Director’s Letter: Spring Ahead

More visitors and new exhibitions highlight a season of change

 Stephanie Stebich, SAAM's Margaret and Terry Stent Direction in the museum's Lincoln Gallery. Photo by Gene Young. 
Stephanie Stebich
The Margaret and Terry Stent Director, Smithsonian American Art Museum and Renwick Gallery
April 8, 2024
A photograph of a woman standing in front of a black sculpture.

SAAM's Director, Stephanie Stebich, in front of Louise Nevelson's Sky Cathedral. Photo by Libby Weiler

Poet Mary Oliver asks in “Spring,” “Who doesn’t want the sun after the long winter?” Show of hands? Yes, we’re all glad spring is here with its longer days and warmth. Here at the Smithsonian American Art Museum, the season provides the perfect opportunity for an artful spring refresh: A time to share new exhibitions and exciting programs with our visitors that feature our singular collection of American art and craft.  

Recently, we’ve had great news about visitation to SAAM, our main building and the Renwick Gallery. Based on the newly published annual survey of attendance at art museums by The Art Newspaper, SAAM has the distinction of being the fourth most visited art museum in the United States with more than 1.4 million visitors walking through our doors. Visitation for the first quarter of 2024 is up more than 9% for the same period last year. I am delighted to see so many people in the galleries. Our attendance at virtual programs also continues to be robust, and traffic to our online content—including new artist videos we’ve published on YouTube—is growing. 

And it wouldn’t be spring in DC without the beloved cherry blossoms, the city’s signature burst of color. At SAAM, we partnered with the National Cherry Blossom Festival for the eleventh year in a row, hosting a temporary video projection by four contemporary DC artists—Robin Bell, Matthew Curry, Jonathan Monaghan and Nicolas Shi—that for four days illuminated a part of SAAM’s historic building with images of cherry blossoms. We also presented in-person and virtual programming, including our popular Cherry Blossom Celebration with traditional Japanese taiko drumming by the group Nen Daiko, musical performances, and hands-on activities for families. More than 10,000 people participated!

Our spring exhibitions are filled with joy, depth, deep emotion, and surprising revelations with all three drawing artworks from SAAM’s wide-ranging collection. Fighters for Freedom: William H. Johnson Picturing Justice, on view through September 8, is one man’s broad vision of those who fought for social and racial justice, including Marian Anderson, Harriet Tubman, Eleanor Roosevelt, and Mohandas Gandhi, all portrayed in Johnson’s colorful, signature style. The exhibition features thirty-four works—thirty-two from SAAM’s extensive holdings of over 1,000 works by Johnson and two major paintings from the Hampton University Museum. Fighters for Freedom represents the first time since 1946 that paintings from the series will be presented together and builds on more than fifty years of the Smithsonian American Art Museum of preserving, displaying and interpreting a lifetime of work by this great American artist.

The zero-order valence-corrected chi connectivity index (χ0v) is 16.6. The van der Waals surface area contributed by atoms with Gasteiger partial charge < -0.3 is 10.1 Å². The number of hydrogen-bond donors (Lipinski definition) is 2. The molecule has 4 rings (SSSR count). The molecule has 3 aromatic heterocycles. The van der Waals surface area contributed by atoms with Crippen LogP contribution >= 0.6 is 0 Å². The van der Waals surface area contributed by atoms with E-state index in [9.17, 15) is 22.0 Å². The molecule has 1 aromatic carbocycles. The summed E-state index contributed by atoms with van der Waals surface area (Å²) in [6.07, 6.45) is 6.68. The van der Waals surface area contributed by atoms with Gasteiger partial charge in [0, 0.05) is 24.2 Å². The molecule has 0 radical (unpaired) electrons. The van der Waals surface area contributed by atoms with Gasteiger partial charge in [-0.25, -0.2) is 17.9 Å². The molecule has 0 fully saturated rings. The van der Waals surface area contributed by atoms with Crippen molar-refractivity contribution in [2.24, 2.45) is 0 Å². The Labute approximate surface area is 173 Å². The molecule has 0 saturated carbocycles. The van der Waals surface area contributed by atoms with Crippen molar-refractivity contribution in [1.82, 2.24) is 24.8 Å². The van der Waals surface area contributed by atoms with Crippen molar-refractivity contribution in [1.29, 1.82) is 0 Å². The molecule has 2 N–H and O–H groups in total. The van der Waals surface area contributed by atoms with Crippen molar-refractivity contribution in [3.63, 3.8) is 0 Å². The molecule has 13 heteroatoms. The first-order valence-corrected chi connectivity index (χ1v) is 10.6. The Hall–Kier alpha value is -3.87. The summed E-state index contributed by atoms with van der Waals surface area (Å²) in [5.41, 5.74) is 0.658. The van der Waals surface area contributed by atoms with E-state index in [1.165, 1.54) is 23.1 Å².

The exhibition is made richer by in-gallery interpretation materials that help decode some of the more intricate paintings, as well as videos that feature curators from across the Smithsonian speaking about Johnson-related objects in their collections. These include Nat Turner’s Bible and Marian Anderson’s fur coat. This landmark exhibition is a timely and powerful reminder of the role of art as a tool for social justice. It’s one of the most accessible and engaging we’ve developed in recent memory.  

Two women look carefully at a colorful, intricate painting by William H. Johnson

Taking a closer look at the painting Women Builders, by William H. Johnson. Photo by Albert Ting. 

Pattern and Paradox: The Quilts of Amish Women, on view at SAAM’s main building through August 26, features colorful and geometric textiles created between 1880 and 1950, and adds new perspectives to a traditional art form. Drawn from the collection of Faith and Stephen Brown of recent and promised gifts to SAAM, the exhibition celebrates the quilts, the women who made them (many of them unknown), and considers their unique role in American art today.  

Looking ahead, Subversive, Skilled, Sublime: Fiber Art by Women, opens at SAAM’s Renwick Gallery on May 31. It threads the needle on the important role women played in transforming textile work into an art form. The featured artists—including Anni Albers, Consuelo Jimenez Underwood, Emma Amos, and Joyce Scott—turned traditional craft into a powerful art form not afraid to engage with questions of race, politics, and social justice. The exhibition, organized with the Smithsonian’s Archives of American Art, features many of the artist’s voices. This rich content is featured in Backstitch, a podcast produced by SAAM that takes a deeper look into the lives and creative practices of the artists in the exhibition.  

These exhibitions add another layer of meaning to the Mary Oliver quote I began with: light follows darkness and often it is our artists who illuminate the path for us, whether it’s a painter of the Harlem Renaissance, Amish women quilters from the last century, or women textile artists trying to weave meaning into the world: The light shines brightly in their work.

Thank you as always for your interest in and support of all we do.

Stephanie Stebich

The Margaret and Terry Stent Director 


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